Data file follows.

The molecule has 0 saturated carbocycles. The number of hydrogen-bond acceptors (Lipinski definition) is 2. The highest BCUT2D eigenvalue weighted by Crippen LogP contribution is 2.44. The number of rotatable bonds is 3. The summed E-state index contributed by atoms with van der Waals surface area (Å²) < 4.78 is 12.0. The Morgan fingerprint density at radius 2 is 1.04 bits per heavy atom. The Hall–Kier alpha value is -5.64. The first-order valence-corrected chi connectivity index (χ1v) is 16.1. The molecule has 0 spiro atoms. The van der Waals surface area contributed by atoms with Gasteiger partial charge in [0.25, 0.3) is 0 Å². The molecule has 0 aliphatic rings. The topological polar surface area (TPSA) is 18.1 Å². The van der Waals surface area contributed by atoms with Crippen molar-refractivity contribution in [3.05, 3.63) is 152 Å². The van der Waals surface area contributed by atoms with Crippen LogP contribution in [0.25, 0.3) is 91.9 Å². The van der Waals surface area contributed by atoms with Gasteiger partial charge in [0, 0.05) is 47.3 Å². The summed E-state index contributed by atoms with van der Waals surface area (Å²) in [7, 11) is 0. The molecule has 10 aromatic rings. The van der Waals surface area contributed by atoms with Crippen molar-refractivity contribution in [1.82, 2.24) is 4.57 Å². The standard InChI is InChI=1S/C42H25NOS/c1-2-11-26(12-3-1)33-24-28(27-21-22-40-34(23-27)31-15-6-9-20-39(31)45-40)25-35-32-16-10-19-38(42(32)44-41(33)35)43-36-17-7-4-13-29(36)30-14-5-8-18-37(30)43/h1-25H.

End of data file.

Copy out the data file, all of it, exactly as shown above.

The molecule has 0 saturated carbocycles. The number of hydrogen-bond acceptors (Lipinski definition) is 2. The highest BCUT2D eigenvalue weighted by Crippen LogP contribution is 2.44. The number of rotatable bonds is 3. The summed E-state index contributed by atoms with van der Waals surface area (Å²) < 4.78 is 12.0. The Morgan fingerprint density at radius 2 is 1.04 bits per heavy atom. The Hall–Kier alpha value is -5.64. The first-order valence-corrected chi connectivity index (χ1v) is 16.1. The molecule has 0 spiro atoms. The van der Waals surface area contributed by atoms with Gasteiger partial charge in [0.25, 0.3) is 0 Å². The molecule has 0 aliphatic rings. The topological polar surface area (TPSA) is 18.1 Å². The van der Waals surface area contributed by atoms with Crippen molar-refractivity contribution in [3.05, 3.63) is 152 Å². The van der Waals surface area contributed by atoms with Crippen LogP contribution in [0.25, 0.3) is 91.9 Å². The van der Waals surface area contributed by atoms with Gasteiger partial charge in [0, 0.05) is 47.3 Å². The summed E-state index contributed by atoms with van der Waals surface area (Å²) in [7, 11) is 0. The molecule has 10 aromatic rings. The van der Waals surface area contributed by atoms with Crippen molar-refractivity contribution in [1.82, 2.24) is 4.57 Å². The standard InChI is InChI=1S/C42H25NOS/c1-2-11-26(12-3-1)33-24-28(27-21-22-40-34(23-27)31-15-6-9-20-39(31)45-40)25-35-32-16-10-19-38(42(32)44-41(33)35)43-36-17-7-4-13-29(36)30-14-5-8-18-37(30)43/h1-25H.